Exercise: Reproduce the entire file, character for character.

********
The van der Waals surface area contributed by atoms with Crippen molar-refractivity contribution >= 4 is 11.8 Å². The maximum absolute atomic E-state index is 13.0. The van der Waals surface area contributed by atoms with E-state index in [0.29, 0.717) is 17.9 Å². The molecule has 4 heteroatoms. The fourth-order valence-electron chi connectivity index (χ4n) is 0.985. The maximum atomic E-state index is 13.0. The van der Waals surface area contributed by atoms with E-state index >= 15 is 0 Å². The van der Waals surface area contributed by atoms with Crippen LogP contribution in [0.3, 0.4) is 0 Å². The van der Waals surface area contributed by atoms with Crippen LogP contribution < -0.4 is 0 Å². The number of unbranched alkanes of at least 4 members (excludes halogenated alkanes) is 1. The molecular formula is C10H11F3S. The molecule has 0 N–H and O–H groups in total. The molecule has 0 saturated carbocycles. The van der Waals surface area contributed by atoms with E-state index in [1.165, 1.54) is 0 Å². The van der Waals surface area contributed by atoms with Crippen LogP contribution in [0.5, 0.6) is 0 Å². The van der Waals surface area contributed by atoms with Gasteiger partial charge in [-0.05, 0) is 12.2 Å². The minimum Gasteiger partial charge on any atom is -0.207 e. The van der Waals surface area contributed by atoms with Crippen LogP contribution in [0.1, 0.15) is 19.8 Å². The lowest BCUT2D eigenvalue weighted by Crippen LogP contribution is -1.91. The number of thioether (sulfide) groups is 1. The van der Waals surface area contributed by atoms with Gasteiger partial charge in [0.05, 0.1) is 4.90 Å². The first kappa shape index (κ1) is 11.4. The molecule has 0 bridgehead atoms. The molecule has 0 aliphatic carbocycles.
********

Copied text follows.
The van der Waals surface area contributed by atoms with Crippen molar-refractivity contribution >= 4 is 11.8 Å². The maximum absolute atomic E-state index is 13.0. The van der Waals surface area contributed by atoms with E-state index in [0.29, 0.717) is 17.9 Å². The molecule has 4 heteroatoms. The fourth-order valence-electron chi connectivity index (χ4n) is 0.985. The maximum atomic E-state index is 13.0. The van der Waals surface area contributed by atoms with E-state index >= 15 is 0 Å². The van der Waals surface area contributed by atoms with Crippen LogP contribution in [0.3, 0.4) is 0 Å². The van der Waals surface area contributed by atoms with Crippen LogP contribution < -0.4 is 0 Å². The number of unbranched alkanes of at least 4 members (excludes halogenated alkanes) is 1. The molecular formula is C10H11F3S. The molecule has 0 N–H and O–H groups in total. The molecule has 0 saturated carbocycles. The van der Waals surface area contributed by atoms with E-state index in [1.165, 1.54) is 0 Å². The van der Waals surface area contributed by atoms with Crippen LogP contribution in [0.5, 0.6) is 0 Å². The van der Waals surface area contributed by atoms with Gasteiger partial charge in [-0.05, 0) is 12.2 Å². The minimum Gasteiger partial charge on any atom is -0.207 e. The van der Waals surface area contributed by atoms with Crippen LogP contribution in [0.1, 0.15) is 19.8 Å². The lowest BCUT2D eigenvalue weighted by Crippen LogP contribution is -1.91. The number of thioether (sulfide) groups is 1. The van der Waals surface area contributed by atoms with Gasteiger partial charge in [0.05, 0.1) is 4.90 Å². The first kappa shape index (κ1) is 11.4. The molecule has 0 bridgehead atoms. The molecule has 0 aliphatic carbocycles.